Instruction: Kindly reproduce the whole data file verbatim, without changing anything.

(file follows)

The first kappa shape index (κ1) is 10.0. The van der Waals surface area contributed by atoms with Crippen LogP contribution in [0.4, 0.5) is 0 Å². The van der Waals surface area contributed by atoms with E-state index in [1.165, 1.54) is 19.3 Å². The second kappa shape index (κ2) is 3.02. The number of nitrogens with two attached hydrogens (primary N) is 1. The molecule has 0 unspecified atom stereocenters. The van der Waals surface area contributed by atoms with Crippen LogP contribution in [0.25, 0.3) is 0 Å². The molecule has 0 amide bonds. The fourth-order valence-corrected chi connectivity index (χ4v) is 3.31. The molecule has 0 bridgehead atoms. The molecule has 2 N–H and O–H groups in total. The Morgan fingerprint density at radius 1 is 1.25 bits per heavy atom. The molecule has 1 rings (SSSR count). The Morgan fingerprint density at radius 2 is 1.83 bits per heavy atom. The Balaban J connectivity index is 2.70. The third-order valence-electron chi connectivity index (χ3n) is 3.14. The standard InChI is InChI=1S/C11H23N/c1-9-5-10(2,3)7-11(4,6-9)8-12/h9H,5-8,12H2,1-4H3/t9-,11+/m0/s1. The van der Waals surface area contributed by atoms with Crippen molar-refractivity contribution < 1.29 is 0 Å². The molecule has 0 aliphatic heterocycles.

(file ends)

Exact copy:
The first kappa shape index (κ1) is 10.0. The van der Waals surface area contributed by atoms with Crippen LogP contribution in [0.4, 0.5) is 0 Å². The van der Waals surface area contributed by atoms with E-state index in [1.165, 1.54) is 19.3 Å². The second kappa shape index (κ2) is 3.02. The number of nitrogens with two attached hydrogens (primary N) is 1. The molecule has 0 unspecified atom stereocenters. The van der Waals surface area contributed by atoms with Crippen LogP contribution in [0.25, 0.3) is 0 Å². The molecule has 0 amide bonds. The fourth-order valence-corrected chi connectivity index (χ4v) is 3.31. The molecule has 0 bridgehead atoms. The molecule has 2 N–H and O–H groups in total. The Morgan fingerprint density at radius 1 is 1.25 bits per heavy atom. The molecule has 1 rings (SSSR count). The Morgan fingerprint density at radius 2 is 1.83 bits per heavy atom. The Balaban J connectivity index is 2.70. The third-order valence-electron chi connectivity index (χ3n) is 3.14. The standard InChI is InChI=1S/C11H23N/c1-9-5-10(2,3)7-11(4,6-9)8-12/h9H,5-8,12H2,1-4H3/t9-,11+/m0/s1. The van der Waals surface area contributed by atoms with Crippen molar-refractivity contribution < 1.29 is 0 Å². The molecule has 0 aliphatic heterocycles.